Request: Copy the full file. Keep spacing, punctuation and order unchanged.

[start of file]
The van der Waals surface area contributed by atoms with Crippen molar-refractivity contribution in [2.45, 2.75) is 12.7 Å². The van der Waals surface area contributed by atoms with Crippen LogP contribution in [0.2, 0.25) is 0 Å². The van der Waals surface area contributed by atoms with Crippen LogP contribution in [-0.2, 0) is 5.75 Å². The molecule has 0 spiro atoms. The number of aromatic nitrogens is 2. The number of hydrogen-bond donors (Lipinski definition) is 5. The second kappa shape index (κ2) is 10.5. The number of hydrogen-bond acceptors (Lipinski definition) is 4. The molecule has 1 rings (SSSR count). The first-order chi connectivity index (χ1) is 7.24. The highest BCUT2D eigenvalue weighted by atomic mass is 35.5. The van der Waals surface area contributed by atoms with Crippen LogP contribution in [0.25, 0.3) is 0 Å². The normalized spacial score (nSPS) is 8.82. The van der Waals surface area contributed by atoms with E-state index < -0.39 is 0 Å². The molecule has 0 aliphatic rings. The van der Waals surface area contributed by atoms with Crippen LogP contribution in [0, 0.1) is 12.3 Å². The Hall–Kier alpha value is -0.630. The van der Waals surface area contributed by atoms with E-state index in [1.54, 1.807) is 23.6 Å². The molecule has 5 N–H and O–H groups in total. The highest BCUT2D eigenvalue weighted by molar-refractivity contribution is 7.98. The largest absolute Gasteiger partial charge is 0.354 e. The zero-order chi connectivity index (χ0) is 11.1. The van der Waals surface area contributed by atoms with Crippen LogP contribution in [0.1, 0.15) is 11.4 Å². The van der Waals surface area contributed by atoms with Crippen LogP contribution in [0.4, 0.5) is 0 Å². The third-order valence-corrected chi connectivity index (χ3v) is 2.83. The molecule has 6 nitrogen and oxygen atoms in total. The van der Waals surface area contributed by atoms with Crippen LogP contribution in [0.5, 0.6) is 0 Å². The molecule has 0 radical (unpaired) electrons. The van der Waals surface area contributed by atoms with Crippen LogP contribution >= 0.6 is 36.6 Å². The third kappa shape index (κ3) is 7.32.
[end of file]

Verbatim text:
The van der Waals surface area contributed by atoms with Crippen molar-refractivity contribution in [2.45, 2.75) is 12.7 Å². The van der Waals surface area contributed by atoms with Crippen LogP contribution in [0.2, 0.25) is 0 Å². The van der Waals surface area contributed by atoms with Crippen LogP contribution in [-0.2, 0) is 5.75 Å². The molecule has 0 spiro atoms. The number of aromatic nitrogens is 2. The number of hydrogen-bond donors (Lipinski definition) is 5. The second kappa shape index (κ2) is 10.5. The number of hydrogen-bond acceptors (Lipinski definition) is 4. The molecule has 1 rings (SSSR count). The first-order chi connectivity index (χ1) is 7.24. The highest BCUT2D eigenvalue weighted by atomic mass is 35.5. The van der Waals surface area contributed by atoms with Crippen LogP contribution in [0.25, 0.3) is 0 Å². The normalized spacial score (nSPS) is 8.82. The van der Waals surface area contributed by atoms with E-state index < -0.39 is 0 Å². The molecule has 0 aliphatic rings. The van der Waals surface area contributed by atoms with Crippen LogP contribution in [0, 0.1) is 12.3 Å². The Hall–Kier alpha value is -0.630. The van der Waals surface area contributed by atoms with E-state index in [1.54, 1.807) is 23.6 Å². The molecule has 5 N–H and O–H groups in total. The highest BCUT2D eigenvalue weighted by molar-refractivity contribution is 7.98. The largest absolute Gasteiger partial charge is 0.354 e. The zero-order chi connectivity index (χ0) is 11.1. The van der Waals surface area contributed by atoms with Crippen LogP contribution in [0.1, 0.15) is 11.4 Å². The van der Waals surface area contributed by atoms with Crippen LogP contribution in [0.4, 0.5) is 0 Å². The third-order valence-corrected chi connectivity index (χ3v) is 2.83. The molecule has 6 nitrogen and oxygen atoms in total. The van der Waals surface area contributed by atoms with Crippen LogP contribution in [0.5, 0.6) is 0 Å². The molecule has 0 radical (unpaired) electrons. The van der Waals surface area contributed by atoms with Crippen LogP contribution >= 0.6 is 36.6 Å². The third kappa shape index (κ3) is 7.32.